How to get off the beaten path in Brazil

Thu, 07/12/2017 - 3:14pm
Read Time: 7.4 mins

Because there's so much more to South America's biggest country than Rio de Janiero and the Iguaçu Falls, Sophie Smith introduces some of the lesser known highlights of spectacular Brazil.

For lots of Kiwis, travelling in South America can seem a little daunting. But for those who venture across the Pacific Ocean, the rewards are more than worth it  – and nowhere is that more true than in Brazil. I lived there for over a year, and had the chance to visit a few excellent places that might not appear in your average guidebook. So put them on your list if you want to experience Brazil beyond the usual tourist trail.

Porto Alegre

The Mercado Publico (public market), Porto Alegre. Photo: Sophie Smith

Porto Alegre is the capital city of the southernmost state of Brazil, Rio Grande do Sul, and my absolute favourite city in the country. If you want to experience some of the most unique aspects of Brazilian culture, then head south. The atmosphere here is totally different to the rest of Brazil (they even had a civil war to secede, though they did lose), and it’s a treasure trove of fascinating cultural traditions that are much more similar to the cultures in northern Argentina and Uruguay. Porto Alegre has been called the cultural capital of Brazil, and is a thriving centre of contemporary art. So if you’re interested in wonderful museums, live music, super-quirky bars, and amazing food from the Central Market, then Porto Alegre is the best place to visit.


Piranha fishing (with caymans!) in the Pantanal, near Bonito. Photo: Sophie Smith

This wee town is smack in the middle of the southern wetland region, the Pantanal. It’s a gorgeous little place, but the main reason to go is what’s on offer just outside town. If you are at all into the great outdoors, then Bonito is actually the best area in Brazil (better than the Amazon to be quite honest!). You can go snorkelling in a river with water so clear you aren’t even allowed to wear sunscreen due to potential contamination  – so make sure you request a full length wetsuit if you burn easily like me. Do a boat tour with a guide who takes you rafting and swimming for a whole day up and down the terraced waterfalls. You can see a huge range of wildlife here, including adorable capybaras, and go piranha fishing and cayman spotting. If you’re at all into being outside, then do yourself a favour and head to Bonito!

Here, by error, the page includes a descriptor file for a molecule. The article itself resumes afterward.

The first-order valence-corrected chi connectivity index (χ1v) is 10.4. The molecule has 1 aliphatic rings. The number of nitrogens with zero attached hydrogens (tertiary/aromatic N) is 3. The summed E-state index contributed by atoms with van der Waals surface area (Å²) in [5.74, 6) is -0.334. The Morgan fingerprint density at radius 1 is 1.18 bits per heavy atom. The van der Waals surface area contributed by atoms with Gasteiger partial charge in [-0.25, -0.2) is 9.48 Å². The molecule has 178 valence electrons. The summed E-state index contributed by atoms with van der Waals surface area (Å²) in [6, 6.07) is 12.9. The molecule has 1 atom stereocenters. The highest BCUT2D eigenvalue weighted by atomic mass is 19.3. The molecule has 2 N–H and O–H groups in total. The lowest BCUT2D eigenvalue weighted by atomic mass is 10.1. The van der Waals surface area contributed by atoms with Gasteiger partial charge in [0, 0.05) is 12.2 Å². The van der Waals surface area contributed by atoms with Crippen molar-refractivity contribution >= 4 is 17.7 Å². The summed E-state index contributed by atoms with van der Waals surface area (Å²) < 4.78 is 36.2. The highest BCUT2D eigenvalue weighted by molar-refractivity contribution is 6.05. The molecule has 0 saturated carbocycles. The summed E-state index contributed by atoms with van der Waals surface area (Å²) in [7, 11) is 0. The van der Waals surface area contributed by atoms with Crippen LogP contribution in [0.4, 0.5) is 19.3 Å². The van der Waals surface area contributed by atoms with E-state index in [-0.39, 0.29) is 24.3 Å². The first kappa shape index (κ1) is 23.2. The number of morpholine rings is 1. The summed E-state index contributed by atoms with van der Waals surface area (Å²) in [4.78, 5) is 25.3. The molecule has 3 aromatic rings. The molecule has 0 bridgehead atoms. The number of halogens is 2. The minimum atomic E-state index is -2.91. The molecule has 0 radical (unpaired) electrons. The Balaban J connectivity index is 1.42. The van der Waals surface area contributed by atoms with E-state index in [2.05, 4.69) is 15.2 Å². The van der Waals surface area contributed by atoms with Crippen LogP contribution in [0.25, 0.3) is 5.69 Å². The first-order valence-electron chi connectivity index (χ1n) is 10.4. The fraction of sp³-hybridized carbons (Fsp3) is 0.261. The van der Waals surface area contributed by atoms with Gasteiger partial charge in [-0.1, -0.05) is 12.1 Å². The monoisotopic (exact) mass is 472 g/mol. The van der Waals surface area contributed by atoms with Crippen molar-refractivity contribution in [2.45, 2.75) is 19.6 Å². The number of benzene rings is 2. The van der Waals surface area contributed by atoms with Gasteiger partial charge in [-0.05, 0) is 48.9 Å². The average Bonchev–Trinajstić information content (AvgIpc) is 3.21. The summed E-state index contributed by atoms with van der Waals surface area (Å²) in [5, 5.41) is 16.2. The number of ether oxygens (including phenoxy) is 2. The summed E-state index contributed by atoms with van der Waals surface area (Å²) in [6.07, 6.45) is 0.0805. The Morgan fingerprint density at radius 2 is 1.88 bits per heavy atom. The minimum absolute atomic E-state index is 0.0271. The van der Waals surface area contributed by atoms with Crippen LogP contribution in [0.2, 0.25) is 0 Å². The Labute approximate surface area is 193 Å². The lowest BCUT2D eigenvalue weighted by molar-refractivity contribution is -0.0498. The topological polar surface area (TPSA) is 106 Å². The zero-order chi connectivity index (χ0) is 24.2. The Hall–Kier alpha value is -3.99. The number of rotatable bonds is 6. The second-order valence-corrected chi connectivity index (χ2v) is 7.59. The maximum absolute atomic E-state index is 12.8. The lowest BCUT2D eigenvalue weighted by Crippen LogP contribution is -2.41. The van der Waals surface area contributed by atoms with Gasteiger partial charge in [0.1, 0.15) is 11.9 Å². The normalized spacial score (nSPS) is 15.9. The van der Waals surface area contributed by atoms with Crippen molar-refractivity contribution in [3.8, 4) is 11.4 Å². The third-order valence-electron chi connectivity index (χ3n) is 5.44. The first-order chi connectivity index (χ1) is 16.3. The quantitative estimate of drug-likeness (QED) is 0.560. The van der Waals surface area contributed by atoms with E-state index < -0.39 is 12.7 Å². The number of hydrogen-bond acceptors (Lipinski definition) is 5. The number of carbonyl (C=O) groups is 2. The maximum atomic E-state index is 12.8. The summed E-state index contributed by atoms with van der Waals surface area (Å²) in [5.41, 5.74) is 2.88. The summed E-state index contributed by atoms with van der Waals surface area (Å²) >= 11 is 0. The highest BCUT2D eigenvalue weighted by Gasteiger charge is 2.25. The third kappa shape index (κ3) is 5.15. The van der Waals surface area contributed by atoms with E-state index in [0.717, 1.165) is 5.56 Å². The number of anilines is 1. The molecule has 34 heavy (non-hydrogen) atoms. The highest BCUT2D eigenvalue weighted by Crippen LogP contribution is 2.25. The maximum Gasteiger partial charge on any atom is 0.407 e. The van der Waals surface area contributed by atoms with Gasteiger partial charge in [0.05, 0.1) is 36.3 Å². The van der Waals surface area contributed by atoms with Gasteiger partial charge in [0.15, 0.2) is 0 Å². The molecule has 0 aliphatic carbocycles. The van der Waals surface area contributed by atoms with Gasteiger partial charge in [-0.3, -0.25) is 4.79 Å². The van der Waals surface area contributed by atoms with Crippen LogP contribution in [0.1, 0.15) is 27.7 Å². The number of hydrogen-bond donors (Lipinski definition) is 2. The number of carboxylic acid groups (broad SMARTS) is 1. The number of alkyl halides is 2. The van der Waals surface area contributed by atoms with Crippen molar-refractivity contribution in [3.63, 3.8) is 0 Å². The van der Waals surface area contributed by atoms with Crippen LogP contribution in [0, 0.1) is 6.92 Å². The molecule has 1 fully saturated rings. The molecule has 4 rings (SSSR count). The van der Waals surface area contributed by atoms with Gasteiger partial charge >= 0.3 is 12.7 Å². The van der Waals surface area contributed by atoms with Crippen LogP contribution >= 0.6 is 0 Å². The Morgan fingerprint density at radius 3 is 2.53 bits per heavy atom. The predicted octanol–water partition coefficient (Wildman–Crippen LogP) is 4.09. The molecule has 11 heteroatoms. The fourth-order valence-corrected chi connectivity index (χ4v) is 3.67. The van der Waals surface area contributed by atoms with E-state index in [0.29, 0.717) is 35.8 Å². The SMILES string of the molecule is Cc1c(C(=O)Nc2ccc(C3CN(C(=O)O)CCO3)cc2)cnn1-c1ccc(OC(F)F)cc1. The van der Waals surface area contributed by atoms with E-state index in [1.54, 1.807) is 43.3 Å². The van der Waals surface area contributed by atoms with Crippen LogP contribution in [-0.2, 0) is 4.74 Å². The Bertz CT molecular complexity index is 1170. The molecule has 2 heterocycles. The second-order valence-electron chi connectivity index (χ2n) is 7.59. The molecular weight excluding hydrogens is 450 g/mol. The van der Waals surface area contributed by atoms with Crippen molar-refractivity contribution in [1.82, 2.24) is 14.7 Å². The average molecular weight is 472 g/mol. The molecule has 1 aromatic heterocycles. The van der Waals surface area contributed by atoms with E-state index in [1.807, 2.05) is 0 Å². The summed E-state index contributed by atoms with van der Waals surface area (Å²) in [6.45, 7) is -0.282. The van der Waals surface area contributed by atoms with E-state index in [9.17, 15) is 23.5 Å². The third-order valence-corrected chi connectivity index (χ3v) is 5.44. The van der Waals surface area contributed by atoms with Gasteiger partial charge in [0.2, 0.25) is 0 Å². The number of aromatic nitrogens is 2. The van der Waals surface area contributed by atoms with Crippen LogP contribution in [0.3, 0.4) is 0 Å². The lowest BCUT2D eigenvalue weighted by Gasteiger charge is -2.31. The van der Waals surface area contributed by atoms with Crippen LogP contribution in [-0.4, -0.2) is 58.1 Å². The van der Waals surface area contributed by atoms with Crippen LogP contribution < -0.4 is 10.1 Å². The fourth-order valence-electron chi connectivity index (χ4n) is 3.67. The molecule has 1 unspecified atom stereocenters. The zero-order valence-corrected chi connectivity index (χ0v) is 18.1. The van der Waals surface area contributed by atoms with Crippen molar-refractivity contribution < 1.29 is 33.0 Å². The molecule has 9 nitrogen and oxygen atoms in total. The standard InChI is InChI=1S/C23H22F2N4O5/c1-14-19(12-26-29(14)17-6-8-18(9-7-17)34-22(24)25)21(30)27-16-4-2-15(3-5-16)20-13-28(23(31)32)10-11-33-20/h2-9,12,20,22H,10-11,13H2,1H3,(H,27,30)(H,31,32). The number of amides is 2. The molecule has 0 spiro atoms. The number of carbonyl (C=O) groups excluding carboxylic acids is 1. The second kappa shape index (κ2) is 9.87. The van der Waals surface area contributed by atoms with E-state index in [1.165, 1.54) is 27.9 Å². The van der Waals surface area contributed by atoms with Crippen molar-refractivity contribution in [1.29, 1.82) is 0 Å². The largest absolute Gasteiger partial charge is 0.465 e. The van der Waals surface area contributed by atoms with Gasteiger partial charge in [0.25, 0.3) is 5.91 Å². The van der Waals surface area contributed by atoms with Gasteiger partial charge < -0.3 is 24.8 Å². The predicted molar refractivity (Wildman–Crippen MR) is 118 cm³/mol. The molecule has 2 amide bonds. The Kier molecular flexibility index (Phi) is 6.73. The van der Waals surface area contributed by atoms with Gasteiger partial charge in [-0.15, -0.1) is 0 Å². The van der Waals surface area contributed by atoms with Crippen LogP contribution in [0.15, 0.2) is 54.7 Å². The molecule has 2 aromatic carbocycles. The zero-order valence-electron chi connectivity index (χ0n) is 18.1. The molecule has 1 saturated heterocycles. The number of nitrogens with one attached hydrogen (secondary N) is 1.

The beach at Jericoacoara, northeastern Brazil. Photo: Sophie Smith

If you’re going up to the northeast of Brazil – the best place for the beautiful beaches and wild street parties that you imagine when you think of Brazil – then you must visit Jericoacoara (jeh-ree-quah-QUAH-rah). This little beach town is only accessible via a harrowing but thrilling four-wheel-drive ride across the sand dunes, and is a town with no roads, only sand to pave the streets. Jericoacoara is full of the nicest people, excellent food, and amazing beach culture. If you’re into watersports, this town is where it’s at, with some of the best windsurfers in the world coming to train here. Or, if you just want to 'lax out on a beach with a caipirinha (the national cocktail of Brazil, made with the sugar-cane liquor, cachaça), then this is truly the perfect spot.


A tapioca pancake vendor, Olinda. Photo: Sophie Smith

This northeastern colonial town is as pretty as a postcard. Olinda is one of the best preserved colonial settlements in the country, and strolling through the cobblestone streets will have you feeling like you’ve stepped back in time. There are a lot of people in Brazil, and many places can feel really crowded, but Olinda still has a lovely 'small town' feel: relaxed pace, friendly locals, and not overrun with tourists. If you are lucky enough to be in Brazil during Carnaval, Olinda is one place with a thriving Carnaval tradition where you don’t have to pay for admission – the party is outside in the streets, and the locals are more than happy to include visitors in the festivities. And don’t forget to try a delicious tapioca pancake from a street vendor!